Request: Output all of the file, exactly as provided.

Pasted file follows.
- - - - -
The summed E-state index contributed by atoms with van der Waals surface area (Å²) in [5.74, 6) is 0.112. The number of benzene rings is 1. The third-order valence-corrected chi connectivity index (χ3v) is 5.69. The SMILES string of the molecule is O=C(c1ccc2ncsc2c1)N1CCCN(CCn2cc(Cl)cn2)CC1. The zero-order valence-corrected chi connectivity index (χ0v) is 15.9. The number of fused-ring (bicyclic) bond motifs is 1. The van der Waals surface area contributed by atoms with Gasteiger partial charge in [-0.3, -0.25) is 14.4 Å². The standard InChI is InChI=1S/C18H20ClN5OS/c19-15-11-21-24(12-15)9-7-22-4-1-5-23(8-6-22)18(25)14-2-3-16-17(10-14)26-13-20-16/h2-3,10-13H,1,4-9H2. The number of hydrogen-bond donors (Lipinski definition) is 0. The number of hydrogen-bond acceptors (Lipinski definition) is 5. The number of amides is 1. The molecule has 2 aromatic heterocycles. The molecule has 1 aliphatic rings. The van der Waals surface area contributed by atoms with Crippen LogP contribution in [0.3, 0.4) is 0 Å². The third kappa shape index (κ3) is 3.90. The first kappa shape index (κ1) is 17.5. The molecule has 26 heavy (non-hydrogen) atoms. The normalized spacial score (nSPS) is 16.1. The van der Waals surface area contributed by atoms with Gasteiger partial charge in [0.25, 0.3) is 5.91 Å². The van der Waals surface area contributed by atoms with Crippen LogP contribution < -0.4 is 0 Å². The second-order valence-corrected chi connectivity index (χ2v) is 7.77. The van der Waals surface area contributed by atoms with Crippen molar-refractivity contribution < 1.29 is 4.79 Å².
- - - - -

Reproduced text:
The summed E-state index contributed by atoms with van der Waals surface area (Å²) in [5.74, 6) is 0.112. The number of benzene rings is 1. The third-order valence-corrected chi connectivity index (χ3v) is 5.69. The SMILES string of the molecule is O=C(c1ccc2ncsc2c1)N1CCCN(CCn2cc(Cl)cn2)CC1. The zero-order valence-corrected chi connectivity index (χ0v) is 15.9. The number of fused-ring (bicyclic) bond motifs is 1. The van der Waals surface area contributed by atoms with Gasteiger partial charge in [-0.3, -0.25) is 14.4 Å². The standard InChI is InChI=1S/C18H20ClN5OS/c19-15-11-21-24(12-15)9-7-22-4-1-5-23(8-6-22)18(25)14-2-3-16-17(10-14)26-13-20-16/h2-3,10-13H,1,4-9H2. The number of hydrogen-bond donors (Lipinski definition) is 0. The number of hydrogen-bond acceptors (Lipinski definition) is 5. The number of amides is 1. The molecule has 2 aromatic heterocycles. The molecule has 1 aliphatic rings. The van der Waals surface area contributed by atoms with Crippen LogP contribution in [0.3, 0.4) is 0 Å². The third kappa shape index (κ3) is 3.90. The first kappa shape index (κ1) is 17.5. The molecule has 26 heavy (non-hydrogen) atoms. The normalized spacial score (nSPS) is 16.1. The van der Waals surface area contributed by atoms with Gasteiger partial charge in [0.25, 0.3) is 5.91 Å². The van der Waals surface area contributed by atoms with Crippen LogP contribution < -0.4 is 0 Å². The second-order valence-corrected chi connectivity index (χ2v) is 7.77. The van der Waals surface area contributed by atoms with Crippen molar-refractivity contribution < 1.29 is 4.79 Å².